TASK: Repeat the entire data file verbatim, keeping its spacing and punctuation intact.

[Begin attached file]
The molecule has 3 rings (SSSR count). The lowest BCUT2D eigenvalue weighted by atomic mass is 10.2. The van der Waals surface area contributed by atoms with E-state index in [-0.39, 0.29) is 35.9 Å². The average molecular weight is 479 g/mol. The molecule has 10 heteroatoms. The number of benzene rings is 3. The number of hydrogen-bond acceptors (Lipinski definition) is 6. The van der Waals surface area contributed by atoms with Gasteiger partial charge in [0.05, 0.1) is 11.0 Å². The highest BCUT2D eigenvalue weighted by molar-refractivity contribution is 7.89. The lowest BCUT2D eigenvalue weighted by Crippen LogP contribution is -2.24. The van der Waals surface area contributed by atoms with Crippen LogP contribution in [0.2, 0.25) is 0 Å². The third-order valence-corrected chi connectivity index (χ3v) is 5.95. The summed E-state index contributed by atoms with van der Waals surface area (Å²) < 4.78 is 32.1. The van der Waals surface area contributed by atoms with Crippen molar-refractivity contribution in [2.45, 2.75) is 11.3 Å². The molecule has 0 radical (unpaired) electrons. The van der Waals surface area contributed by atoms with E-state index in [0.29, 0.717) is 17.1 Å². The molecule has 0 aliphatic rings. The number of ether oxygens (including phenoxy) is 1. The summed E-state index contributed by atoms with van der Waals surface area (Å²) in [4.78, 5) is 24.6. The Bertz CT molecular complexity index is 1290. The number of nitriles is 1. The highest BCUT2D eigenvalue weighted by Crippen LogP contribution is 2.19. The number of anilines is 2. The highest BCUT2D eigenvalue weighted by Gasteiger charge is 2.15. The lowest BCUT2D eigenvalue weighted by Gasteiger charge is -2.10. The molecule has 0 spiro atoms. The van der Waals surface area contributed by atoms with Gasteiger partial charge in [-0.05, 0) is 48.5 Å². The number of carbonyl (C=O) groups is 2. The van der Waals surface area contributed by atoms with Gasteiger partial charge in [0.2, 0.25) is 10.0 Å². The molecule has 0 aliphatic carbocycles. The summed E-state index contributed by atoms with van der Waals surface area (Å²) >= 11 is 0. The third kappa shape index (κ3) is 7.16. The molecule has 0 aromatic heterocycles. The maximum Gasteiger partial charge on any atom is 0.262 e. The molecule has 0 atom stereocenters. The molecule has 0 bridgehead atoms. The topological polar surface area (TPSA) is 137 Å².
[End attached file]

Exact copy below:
The molecule has 3 rings (SSSR count). The lowest BCUT2D eigenvalue weighted by atomic mass is 10.2. The van der Waals surface area contributed by atoms with E-state index in [-0.39, 0.29) is 35.9 Å². The average molecular weight is 479 g/mol. The molecule has 10 heteroatoms. The number of benzene rings is 3. The number of hydrogen-bond acceptors (Lipinski definition) is 6. The van der Waals surface area contributed by atoms with Gasteiger partial charge in [0.05, 0.1) is 11.0 Å². The highest BCUT2D eigenvalue weighted by molar-refractivity contribution is 7.89. The lowest BCUT2D eigenvalue weighted by Crippen LogP contribution is -2.24. The van der Waals surface area contributed by atoms with Crippen LogP contribution in [0.2, 0.25) is 0 Å². The third-order valence-corrected chi connectivity index (χ3v) is 5.95. The summed E-state index contributed by atoms with van der Waals surface area (Å²) < 4.78 is 32.1. The van der Waals surface area contributed by atoms with Crippen molar-refractivity contribution in [2.45, 2.75) is 11.3 Å². The molecule has 0 radical (unpaired) electrons. The van der Waals surface area contributed by atoms with E-state index in [0.29, 0.717) is 17.1 Å². The molecule has 0 aliphatic rings. The number of ether oxygens (including phenoxy) is 1. The summed E-state index contributed by atoms with van der Waals surface area (Å²) in [4.78, 5) is 24.6. The Bertz CT molecular complexity index is 1290. The number of nitriles is 1. The highest BCUT2D eigenvalue weighted by Crippen LogP contribution is 2.19. The number of anilines is 2. The highest BCUT2D eigenvalue weighted by Gasteiger charge is 2.15. The lowest BCUT2D eigenvalue weighted by Gasteiger charge is -2.10. The molecule has 0 spiro atoms. The van der Waals surface area contributed by atoms with Gasteiger partial charge in [-0.05, 0) is 48.5 Å². The number of carbonyl (C=O) groups is 2. The van der Waals surface area contributed by atoms with Gasteiger partial charge in [0.2, 0.25) is 10.0 Å². The molecule has 0 aliphatic carbocycles. The summed E-state index contributed by atoms with van der Waals surface area (Å²) >= 11 is 0. The third kappa shape index (κ3) is 7.16. The molecule has 0 aromatic heterocycles. The maximum Gasteiger partial charge on any atom is 0.262 e. The molecule has 0 atom stereocenters. The molecule has 0 bridgehead atoms. The topological polar surface area (TPSA) is 137 Å².